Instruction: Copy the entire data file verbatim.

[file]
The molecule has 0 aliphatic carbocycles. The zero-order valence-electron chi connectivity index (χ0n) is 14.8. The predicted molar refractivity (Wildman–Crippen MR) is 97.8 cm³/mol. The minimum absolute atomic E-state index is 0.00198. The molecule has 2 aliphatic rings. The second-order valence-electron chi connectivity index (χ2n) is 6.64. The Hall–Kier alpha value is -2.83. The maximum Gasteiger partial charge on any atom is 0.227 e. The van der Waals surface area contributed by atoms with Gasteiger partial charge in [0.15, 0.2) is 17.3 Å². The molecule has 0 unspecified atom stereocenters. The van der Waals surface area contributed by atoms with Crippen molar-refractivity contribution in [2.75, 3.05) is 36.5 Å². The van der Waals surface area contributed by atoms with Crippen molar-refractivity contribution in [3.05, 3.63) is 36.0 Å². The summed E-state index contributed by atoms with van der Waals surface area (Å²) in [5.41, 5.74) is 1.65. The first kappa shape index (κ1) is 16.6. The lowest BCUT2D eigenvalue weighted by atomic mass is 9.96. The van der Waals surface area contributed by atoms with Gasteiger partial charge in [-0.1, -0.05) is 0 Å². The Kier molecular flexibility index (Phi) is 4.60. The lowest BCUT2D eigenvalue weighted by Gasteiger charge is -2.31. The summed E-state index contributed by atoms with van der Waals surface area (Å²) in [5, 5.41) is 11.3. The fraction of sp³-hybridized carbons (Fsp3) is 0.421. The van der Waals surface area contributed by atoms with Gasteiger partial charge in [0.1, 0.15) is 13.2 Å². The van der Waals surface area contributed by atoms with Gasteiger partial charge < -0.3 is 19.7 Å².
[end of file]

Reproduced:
The molecule has 0 aliphatic carbocycles. The zero-order valence-electron chi connectivity index (χ0n) is 14.8. The predicted molar refractivity (Wildman–Crippen MR) is 97.8 cm³/mol. The minimum absolute atomic E-state index is 0.00198. The molecule has 2 aliphatic rings. The second-order valence-electron chi connectivity index (χ2n) is 6.64. The Hall–Kier alpha value is -2.83. The maximum Gasteiger partial charge on any atom is 0.227 e. The van der Waals surface area contributed by atoms with Gasteiger partial charge in [0.15, 0.2) is 17.3 Å². The molecule has 0 unspecified atom stereocenters. The van der Waals surface area contributed by atoms with Crippen molar-refractivity contribution in [2.75, 3.05) is 36.5 Å². The van der Waals surface area contributed by atoms with Crippen molar-refractivity contribution in [3.05, 3.63) is 36.0 Å². The summed E-state index contributed by atoms with van der Waals surface area (Å²) in [5.41, 5.74) is 1.65. The first kappa shape index (κ1) is 16.6. The lowest BCUT2D eigenvalue weighted by atomic mass is 9.96. The van der Waals surface area contributed by atoms with Gasteiger partial charge in [-0.1, -0.05) is 0 Å². The Kier molecular flexibility index (Phi) is 4.60. The lowest BCUT2D eigenvalue weighted by Gasteiger charge is -2.31. The summed E-state index contributed by atoms with van der Waals surface area (Å²) in [5, 5.41) is 11.3. The fraction of sp³-hybridized carbons (Fsp3) is 0.421. The van der Waals surface area contributed by atoms with Gasteiger partial charge in [0.1, 0.15) is 13.2 Å². The van der Waals surface area contributed by atoms with Gasteiger partial charge < -0.3 is 19.7 Å².